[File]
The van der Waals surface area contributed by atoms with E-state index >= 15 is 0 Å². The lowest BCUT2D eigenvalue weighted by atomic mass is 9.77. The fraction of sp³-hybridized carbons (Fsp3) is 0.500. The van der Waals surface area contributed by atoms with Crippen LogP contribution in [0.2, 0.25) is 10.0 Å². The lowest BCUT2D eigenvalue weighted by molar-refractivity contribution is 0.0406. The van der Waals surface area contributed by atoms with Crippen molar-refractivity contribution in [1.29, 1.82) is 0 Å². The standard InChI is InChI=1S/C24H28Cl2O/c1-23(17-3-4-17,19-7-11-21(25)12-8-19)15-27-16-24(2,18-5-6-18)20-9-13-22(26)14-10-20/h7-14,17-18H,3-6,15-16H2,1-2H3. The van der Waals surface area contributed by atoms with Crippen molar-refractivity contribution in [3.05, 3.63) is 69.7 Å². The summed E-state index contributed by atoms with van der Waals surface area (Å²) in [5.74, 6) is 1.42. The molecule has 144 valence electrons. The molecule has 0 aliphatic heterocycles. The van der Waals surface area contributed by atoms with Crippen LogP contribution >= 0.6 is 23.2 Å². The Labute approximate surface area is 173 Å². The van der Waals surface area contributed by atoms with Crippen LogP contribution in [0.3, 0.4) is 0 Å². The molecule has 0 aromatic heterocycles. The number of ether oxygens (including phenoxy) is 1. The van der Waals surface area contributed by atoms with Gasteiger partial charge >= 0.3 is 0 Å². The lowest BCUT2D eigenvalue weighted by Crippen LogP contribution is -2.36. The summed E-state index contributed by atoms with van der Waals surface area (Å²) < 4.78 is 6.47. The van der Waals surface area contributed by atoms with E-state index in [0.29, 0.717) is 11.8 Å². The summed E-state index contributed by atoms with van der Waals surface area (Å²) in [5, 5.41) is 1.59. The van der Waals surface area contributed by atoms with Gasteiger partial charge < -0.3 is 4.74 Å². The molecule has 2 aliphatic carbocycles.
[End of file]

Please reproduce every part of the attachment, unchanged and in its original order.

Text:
The van der Waals surface area contributed by atoms with E-state index >= 15 is 0 Å². The lowest BCUT2D eigenvalue weighted by atomic mass is 9.77. The fraction of sp³-hybridized carbons (Fsp3) is 0.500. The van der Waals surface area contributed by atoms with Crippen LogP contribution in [0.2, 0.25) is 10.0 Å². The lowest BCUT2D eigenvalue weighted by molar-refractivity contribution is 0.0406. The van der Waals surface area contributed by atoms with Crippen molar-refractivity contribution in [1.29, 1.82) is 0 Å². The standard InChI is InChI=1S/C24H28Cl2O/c1-23(17-3-4-17,19-7-11-21(25)12-8-19)15-27-16-24(2,18-5-6-18)20-9-13-22(26)14-10-20/h7-14,17-18H,3-6,15-16H2,1-2H3. The van der Waals surface area contributed by atoms with Crippen molar-refractivity contribution in [3.05, 3.63) is 69.7 Å². The summed E-state index contributed by atoms with van der Waals surface area (Å²) in [5.74, 6) is 1.42. The molecule has 144 valence electrons. The molecule has 0 aliphatic heterocycles. The van der Waals surface area contributed by atoms with Crippen LogP contribution >= 0.6 is 23.2 Å². The Labute approximate surface area is 173 Å². The van der Waals surface area contributed by atoms with Crippen LogP contribution in [0.3, 0.4) is 0 Å². The molecule has 0 aromatic heterocycles. The number of ether oxygens (including phenoxy) is 1. The van der Waals surface area contributed by atoms with Gasteiger partial charge >= 0.3 is 0 Å². The lowest BCUT2D eigenvalue weighted by Crippen LogP contribution is -2.36. The summed E-state index contributed by atoms with van der Waals surface area (Å²) < 4.78 is 6.47. The van der Waals surface area contributed by atoms with E-state index in [0.29, 0.717) is 11.8 Å². The summed E-state index contributed by atoms with van der Waals surface area (Å²) in [5, 5.41) is 1.59. The van der Waals surface area contributed by atoms with Gasteiger partial charge < -0.3 is 4.74 Å². The molecule has 2 aliphatic carbocycles.